Data from a recently published Industry Standard Research (ISR) whitepaper has found 72% of patients currently in clinical trials were ‘pulled’ into them by way of their physician who happens to be a principal investigator for such a study.
However, the paper suggests over the next two years there will be an increase in the number of patients encouraged to find a particular investigator or site, and thus ‘pushed’ into trials, with sponsors and CROs proactively encouraging such a transition due to the cost-savings associated with expediting recruitment.
“Patient recruitment is the major bottleneck in the clinical development process,” Andrew Schafer, President of ISR, told Outsourcing-Pharma.com. “People can talk about EDC build times or query resolution turnaround, but patient recruitment is the single largest lever that impacts trial timelines.”
Therefore, he continued, “any company, technology, or process that can be shown to reduce this time will get the attention of sponsors and CROs,” and CROs are looking at the pull-push patient recruitment dynamics “as to whether they partner, or buy, or build competencies in this area.”
Push to service firms
Using standalone patient recruitment and patient networks service companies can identify patients and attempt to push them towards clinical trials, the report said, but such use by CROs is relatively low.
However, it is expected to increase as sponsors look to expedite recruitment times, and Schafer told us consolidation between such services and CROs is a possibility. “Companies like Quintiles have decided to take this on themselves – [forming a unit comprised of a number of on-line sources ] - and have been quite successful.”
In the last year Acurian – who was cited in the ISR paper as the industry leader in standalone patient recruitment with roughly 40% of survey respondents (comprising of sponsors and CROs) having used them – was purchased by contract research firm PPD.
Gentle nudge rather than push?
We therefore spoke to Rick Malcolm, Executive Vice President & General Manager of Acurian. He agreed with Shafer patient recruitment was a complex problem for sponsors, and whilst last year’s acquisition created “a strategic advantage for PPD in helping biopharmaceutical clients accelerate their research programs,” he was unable to comment on how others in the industry addressed the problems of patient recruitment.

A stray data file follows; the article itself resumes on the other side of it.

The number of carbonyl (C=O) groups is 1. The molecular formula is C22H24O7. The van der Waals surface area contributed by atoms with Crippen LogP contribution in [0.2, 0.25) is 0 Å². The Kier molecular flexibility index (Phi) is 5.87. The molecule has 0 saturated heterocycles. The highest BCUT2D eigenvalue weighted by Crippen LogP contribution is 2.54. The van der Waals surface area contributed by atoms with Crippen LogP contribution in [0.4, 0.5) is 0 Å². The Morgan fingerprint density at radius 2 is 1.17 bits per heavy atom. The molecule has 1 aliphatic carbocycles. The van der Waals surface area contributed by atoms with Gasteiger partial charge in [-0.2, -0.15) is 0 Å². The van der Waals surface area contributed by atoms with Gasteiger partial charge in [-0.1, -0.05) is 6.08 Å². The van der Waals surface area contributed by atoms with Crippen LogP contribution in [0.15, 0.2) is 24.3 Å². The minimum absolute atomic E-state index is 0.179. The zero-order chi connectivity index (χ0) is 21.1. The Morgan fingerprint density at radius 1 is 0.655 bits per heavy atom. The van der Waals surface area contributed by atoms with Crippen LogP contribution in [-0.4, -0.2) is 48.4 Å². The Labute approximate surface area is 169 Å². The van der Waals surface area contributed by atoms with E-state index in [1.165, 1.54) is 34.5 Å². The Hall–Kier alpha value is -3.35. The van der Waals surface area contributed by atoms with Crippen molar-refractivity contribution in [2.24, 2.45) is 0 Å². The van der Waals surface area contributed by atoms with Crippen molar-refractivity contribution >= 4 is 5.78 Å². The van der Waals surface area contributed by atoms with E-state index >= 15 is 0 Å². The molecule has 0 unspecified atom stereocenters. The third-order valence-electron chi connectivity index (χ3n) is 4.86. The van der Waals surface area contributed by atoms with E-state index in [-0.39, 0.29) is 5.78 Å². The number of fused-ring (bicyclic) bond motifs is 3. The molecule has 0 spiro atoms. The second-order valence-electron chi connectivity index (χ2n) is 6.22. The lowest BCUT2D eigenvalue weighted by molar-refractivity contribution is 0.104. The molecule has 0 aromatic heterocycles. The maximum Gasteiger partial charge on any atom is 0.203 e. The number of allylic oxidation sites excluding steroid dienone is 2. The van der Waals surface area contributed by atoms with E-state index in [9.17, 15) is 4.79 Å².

However, he disagreed that firms such as Acurian were looking to ‘push’ patients towards trials but were rather creating “awareness in a suitable population through IRB [Institutional Review board] and ethics committee-approved communications.”
Whilst a firm like Acurian has a singular mission, CROs are also turning to patient network groups to help push enrolment on top of other services.
However, Paul Wicks, VP of Innovation at PatientsLikeMe - who partnered with Genentech last week in a five-year collaboration – also rejected the notion of ‘pushing’ patients towards trials.
“Ultimately whether or not a patient chooses to participate will be based on their understanding of the trial's protocols, what is expected of them, and what kind of support they can get in return,” he told this publication. “I see our role as making patients as aware of as many trial opportunities as possible.”
Schafer rebutted such views, saying these actions by service firms demonstrate the shift towards the 'pushing' of patients into trials. "If patient recruitment timelines are going to be improved over time, then CROs and sponsors will need to use sources - whether it be outside patient recruitment companies or building their own databases/ capabilities - in order to drive patients to clinical sites."
"Companies will increasingly need to look beyond the patients contained at their investigational sites," he continued. "Therefore, using any tools/ techniques/ media platforms to increase this pool of potential patients will be necessary to cut recruitment timelines."